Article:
Today is not just about Bill C-83. Today is about the crisis of confidence we have in the Prime Minister, his office and indeed his entire front bench. Those in the gallery and those who are watching should pay attention and listen. If they do one thing today, I urge them to find that testimony and listen to it. Hear in her own words how the pressure was sustained. Despite saying no multiple times, there was sustained pressure for her to subvert justice. After all, the Prime Minister was going to get his way one way or the other. That is shameful.
View Todd Doherty Profile
CPC (BC)
View Todd Doherty Profile
2018-10-18 11:50 [p.22542]
Madam Speaker, how will the desired outcomes of the bill be measured and can the Liberals tell Canadians today how much the implementation of the bill will cost?
View Todd Doherty Profile
CPC (BC)
View Todd Doherty Profile
2018-10-18 13:18 [p.22553]
Mr. Speaker, I would like to start off this intervention by setting the situation we are faced with today.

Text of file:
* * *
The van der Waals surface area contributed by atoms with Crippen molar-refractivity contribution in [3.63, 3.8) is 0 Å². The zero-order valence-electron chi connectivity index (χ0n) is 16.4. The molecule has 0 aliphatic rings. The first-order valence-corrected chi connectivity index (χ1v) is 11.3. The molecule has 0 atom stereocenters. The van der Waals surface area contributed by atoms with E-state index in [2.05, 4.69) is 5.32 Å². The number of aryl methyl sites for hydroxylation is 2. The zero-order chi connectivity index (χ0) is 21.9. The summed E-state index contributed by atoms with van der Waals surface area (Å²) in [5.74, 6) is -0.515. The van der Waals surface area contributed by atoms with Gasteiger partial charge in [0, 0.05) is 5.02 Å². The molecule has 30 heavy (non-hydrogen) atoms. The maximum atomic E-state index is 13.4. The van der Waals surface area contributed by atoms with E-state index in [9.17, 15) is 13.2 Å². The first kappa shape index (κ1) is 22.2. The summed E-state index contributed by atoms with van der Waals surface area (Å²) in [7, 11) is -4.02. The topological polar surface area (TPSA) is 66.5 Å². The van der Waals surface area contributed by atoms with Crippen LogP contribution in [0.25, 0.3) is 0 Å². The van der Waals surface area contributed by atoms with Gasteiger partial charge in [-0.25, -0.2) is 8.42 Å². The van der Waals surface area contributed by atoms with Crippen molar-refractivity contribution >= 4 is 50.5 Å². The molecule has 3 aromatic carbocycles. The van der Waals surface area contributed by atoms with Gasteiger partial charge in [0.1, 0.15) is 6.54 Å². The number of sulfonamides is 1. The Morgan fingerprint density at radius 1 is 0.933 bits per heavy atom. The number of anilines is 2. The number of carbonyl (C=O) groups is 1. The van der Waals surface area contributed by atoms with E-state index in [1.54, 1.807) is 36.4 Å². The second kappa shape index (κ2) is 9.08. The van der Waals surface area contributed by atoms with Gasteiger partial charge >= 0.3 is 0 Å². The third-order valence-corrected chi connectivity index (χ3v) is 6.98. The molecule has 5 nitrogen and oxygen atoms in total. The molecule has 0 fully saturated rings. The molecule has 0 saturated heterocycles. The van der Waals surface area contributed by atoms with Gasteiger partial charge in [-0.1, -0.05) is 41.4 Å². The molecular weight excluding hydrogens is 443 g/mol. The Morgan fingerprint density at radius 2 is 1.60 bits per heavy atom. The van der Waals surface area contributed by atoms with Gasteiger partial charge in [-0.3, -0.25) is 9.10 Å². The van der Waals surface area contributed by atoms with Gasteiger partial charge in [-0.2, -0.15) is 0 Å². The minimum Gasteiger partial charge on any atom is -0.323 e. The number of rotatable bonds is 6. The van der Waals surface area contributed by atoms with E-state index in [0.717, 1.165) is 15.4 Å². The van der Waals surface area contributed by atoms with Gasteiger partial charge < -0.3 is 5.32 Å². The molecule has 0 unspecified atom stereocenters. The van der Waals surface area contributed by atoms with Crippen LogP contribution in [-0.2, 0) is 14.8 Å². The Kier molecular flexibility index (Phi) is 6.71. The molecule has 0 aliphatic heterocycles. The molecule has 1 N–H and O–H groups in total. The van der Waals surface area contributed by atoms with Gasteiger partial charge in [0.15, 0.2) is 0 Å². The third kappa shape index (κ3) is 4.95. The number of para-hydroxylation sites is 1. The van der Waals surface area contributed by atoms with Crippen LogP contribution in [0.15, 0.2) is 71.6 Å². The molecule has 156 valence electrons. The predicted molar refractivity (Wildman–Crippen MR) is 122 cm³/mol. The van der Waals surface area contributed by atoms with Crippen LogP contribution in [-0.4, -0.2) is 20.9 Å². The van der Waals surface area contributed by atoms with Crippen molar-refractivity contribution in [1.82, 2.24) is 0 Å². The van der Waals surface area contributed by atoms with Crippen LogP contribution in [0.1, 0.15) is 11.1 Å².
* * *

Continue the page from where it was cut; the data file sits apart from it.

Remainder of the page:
Imagine a time when we call murder a “bad practice.” Imagine being at a point in time where we cannot use the word “illegal” for those who cross our borders illegally. It is now “irregular”. Imagine our government of day actually paying convicted terrorists $10.5 million for pain and suffering. Imagine a time when our government reaches out to a terrorist who, at one point, bragged about playing soccer with the heads of those he fought against, an ISIS terrorist, who bragged at one time about playing soccer with the heads of those they captured and decapitated.
I offer this because this is where are at, at this point. We see, time and time again, the government, our colleagues across the way, continuing to go on, “merrily, merrily, life is but a dream”. It goes down the way, all rainbows and sunshine. It is hug-a-thug.
Imagine a time when we are moving a convicted murderer, one who had been sentenced for society's most heinous crime of kidnapping and killing an eight-year-old, to a healing lodge part way through their sentence, not behind bars, but having a key to their own condo, if you will, free to come and go as they please within that area. Imagine a time when we always err on the side of the criminal rather than that of the victim.
Imagine a time when a convicted murderer can claim PTSD from the murder that he committed and receive treatment for PTSD before veterans and first responders.